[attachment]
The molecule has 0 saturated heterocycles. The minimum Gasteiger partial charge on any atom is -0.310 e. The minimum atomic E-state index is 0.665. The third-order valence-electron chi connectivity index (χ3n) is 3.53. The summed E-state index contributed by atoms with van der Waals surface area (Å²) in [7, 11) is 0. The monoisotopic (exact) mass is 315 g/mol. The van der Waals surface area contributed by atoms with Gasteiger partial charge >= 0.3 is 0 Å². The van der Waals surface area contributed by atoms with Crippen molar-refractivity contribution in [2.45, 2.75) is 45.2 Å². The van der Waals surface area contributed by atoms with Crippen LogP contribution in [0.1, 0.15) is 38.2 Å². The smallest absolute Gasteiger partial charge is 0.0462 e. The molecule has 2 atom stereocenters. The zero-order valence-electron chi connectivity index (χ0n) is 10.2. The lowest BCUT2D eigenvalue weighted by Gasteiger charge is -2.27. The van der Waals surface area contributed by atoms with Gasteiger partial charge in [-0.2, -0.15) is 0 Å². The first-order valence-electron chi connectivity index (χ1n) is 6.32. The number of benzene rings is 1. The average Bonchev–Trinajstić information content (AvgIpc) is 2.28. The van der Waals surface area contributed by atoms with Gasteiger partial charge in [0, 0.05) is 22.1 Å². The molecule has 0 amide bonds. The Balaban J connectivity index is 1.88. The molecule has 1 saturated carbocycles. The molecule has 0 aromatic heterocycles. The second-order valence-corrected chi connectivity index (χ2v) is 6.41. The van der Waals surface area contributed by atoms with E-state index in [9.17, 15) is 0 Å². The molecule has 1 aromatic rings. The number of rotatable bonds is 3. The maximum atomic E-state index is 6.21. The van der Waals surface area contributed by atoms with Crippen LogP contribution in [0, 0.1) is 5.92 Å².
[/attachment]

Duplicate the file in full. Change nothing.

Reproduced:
The molecule has 0 saturated heterocycles. The minimum Gasteiger partial charge on any atom is -0.310 e. The minimum atomic E-state index is 0.665. The third-order valence-electron chi connectivity index (χ3n) is 3.53. The summed E-state index contributed by atoms with van der Waals surface area (Å²) in [7, 11) is 0. The monoisotopic (exact) mass is 315 g/mol. The van der Waals surface area contributed by atoms with Gasteiger partial charge >= 0.3 is 0 Å². The van der Waals surface area contributed by atoms with Crippen molar-refractivity contribution in [2.45, 2.75) is 45.2 Å². The van der Waals surface area contributed by atoms with Crippen LogP contribution in [0.1, 0.15) is 38.2 Å². The smallest absolute Gasteiger partial charge is 0.0462 e. The molecule has 2 atom stereocenters. The zero-order valence-electron chi connectivity index (χ0n) is 10.2. The lowest BCUT2D eigenvalue weighted by Gasteiger charge is -2.27. The van der Waals surface area contributed by atoms with Gasteiger partial charge in [-0.2, -0.15) is 0 Å². The first-order valence-electron chi connectivity index (χ1n) is 6.32. The number of benzene rings is 1. The average Bonchev–Trinajstić information content (AvgIpc) is 2.28. The van der Waals surface area contributed by atoms with Gasteiger partial charge in [0, 0.05) is 22.1 Å². The molecule has 0 amide bonds. The Balaban J connectivity index is 1.88. The molecule has 1 saturated carbocycles. The molecule has 0 aromatic heterocycles. The second-order valence-corrected chi connectivity index (χ2v) is 6.41. The van der Waals surface area contributed by atoms with E-state index in [9.17, 15) is 0 Å². The molecule has 1 aromatic rings. The number of rotatable bonds is 3. The maximum atomic E-state index is 6.21. The van der Waals surface area contributed by atoms with Crippen LogP contribution in [0, 0.1) is 5.92 Å².